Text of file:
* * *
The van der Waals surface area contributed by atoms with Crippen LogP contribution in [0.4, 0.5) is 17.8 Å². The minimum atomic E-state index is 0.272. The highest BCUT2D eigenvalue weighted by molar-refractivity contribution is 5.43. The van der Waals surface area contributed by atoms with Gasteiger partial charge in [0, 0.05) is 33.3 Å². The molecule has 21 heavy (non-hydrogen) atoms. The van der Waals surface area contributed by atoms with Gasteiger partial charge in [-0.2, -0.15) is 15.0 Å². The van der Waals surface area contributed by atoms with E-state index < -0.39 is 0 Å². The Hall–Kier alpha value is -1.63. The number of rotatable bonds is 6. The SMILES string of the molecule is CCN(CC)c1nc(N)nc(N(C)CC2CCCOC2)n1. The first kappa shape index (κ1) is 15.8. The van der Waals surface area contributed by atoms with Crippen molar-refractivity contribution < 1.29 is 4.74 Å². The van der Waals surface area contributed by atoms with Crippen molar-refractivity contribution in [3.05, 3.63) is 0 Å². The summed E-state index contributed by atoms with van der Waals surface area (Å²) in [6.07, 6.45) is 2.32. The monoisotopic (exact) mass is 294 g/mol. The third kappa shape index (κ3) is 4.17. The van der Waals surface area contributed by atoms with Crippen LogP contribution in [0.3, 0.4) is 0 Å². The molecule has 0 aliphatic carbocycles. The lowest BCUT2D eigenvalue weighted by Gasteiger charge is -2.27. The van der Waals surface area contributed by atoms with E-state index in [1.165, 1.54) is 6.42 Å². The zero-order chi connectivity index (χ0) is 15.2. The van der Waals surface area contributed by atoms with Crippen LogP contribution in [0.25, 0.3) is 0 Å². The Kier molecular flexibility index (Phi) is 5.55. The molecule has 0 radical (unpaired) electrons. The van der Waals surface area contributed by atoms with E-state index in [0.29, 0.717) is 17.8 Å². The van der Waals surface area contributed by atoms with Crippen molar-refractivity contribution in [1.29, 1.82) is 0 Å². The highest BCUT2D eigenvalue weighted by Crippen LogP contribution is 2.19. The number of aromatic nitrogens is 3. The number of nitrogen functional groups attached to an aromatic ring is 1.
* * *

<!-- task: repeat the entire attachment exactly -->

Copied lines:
The van der Waals surface area contributed by atoms with Crippen LogP contribution in [0.4, 0.5) is 17.8 Å². The minimum atomic E-state index is 0.272. The highest BCUT2D eigenvalue weighted by molar-refractivity contribution is 5.43. The van der Waals surface area contributed by atoms with Gasteiger partial charge in [0, 0.05) is 33.3 Å². The molecule has 21 heavy (non-hydrogen) atoms. The van der Waals surface area contributed by atoms with Gasteiger partial charge in [-0.2, -0.15) is 15.0 Å². The van der Waals surface area contributed by atoms with E-state index < -0.39 is 0 Å². The Hall–Kier alpha value is -1.63. The number of rotatable bonds is 6. The SMILES string of the molecule is CCN(CC)c1nc(N)nc(N(C)CC2CCCOC2)n1. The first kappa shape index (κ1) is 15.8. The van der Waals surface area contributed by atoms with Crippen molar-refractivity contribution < 1.29 is 4.74 Å². The van der Waals surface area contributed by atoms with Crippen molar-refractivity contribution in [3.05, 3.63) is 0 Å². The summed E-state index contributed by atoms with van der Waals surface area (Å²) in [6.07, 6.45) is 2.32. The monoisotopic (exact) mass is 294 g/mol. The third kappa shape index (κ3) is 4.17. The van der Waals surface area contributed by atoms with Crippen LogP contribution in [0.3, 0.4) is 0 Å². The molecule has 0 aliphatic carbocycles. The lowest BCUT2D eigenvalue weighted by Gasteiger charge is -2.27. The van der Waals surface area contributed by atoms with E-state index in [1.165, 1.54) is 6.42 Å². The zero-order chi connectivity index (χ0) is 15.2. The van der Waals surface area contributed by atoms with Crippen LogP contribution in [0.25, 0.3) is 0 Å². The Kier molecular flexibility index (Phi) is 5.55. The molecule has 0 radical (unpaired) electrons. The van der Waals surface area contributed by atoms with E-state index in [0.29, 0.717) is 17.8 Å². The van der Waals surface area contributed by atoms with Crippen molar-refractivity contribution in [1.29, 1.82) is 0 Å². The highest BCUT2D eigenvalue weighted by Crippen LogP contribution is 2.19. The number of aromatic nitrogens is 3. The number of nitrogen functional groups attached to an aromatic ring is 1.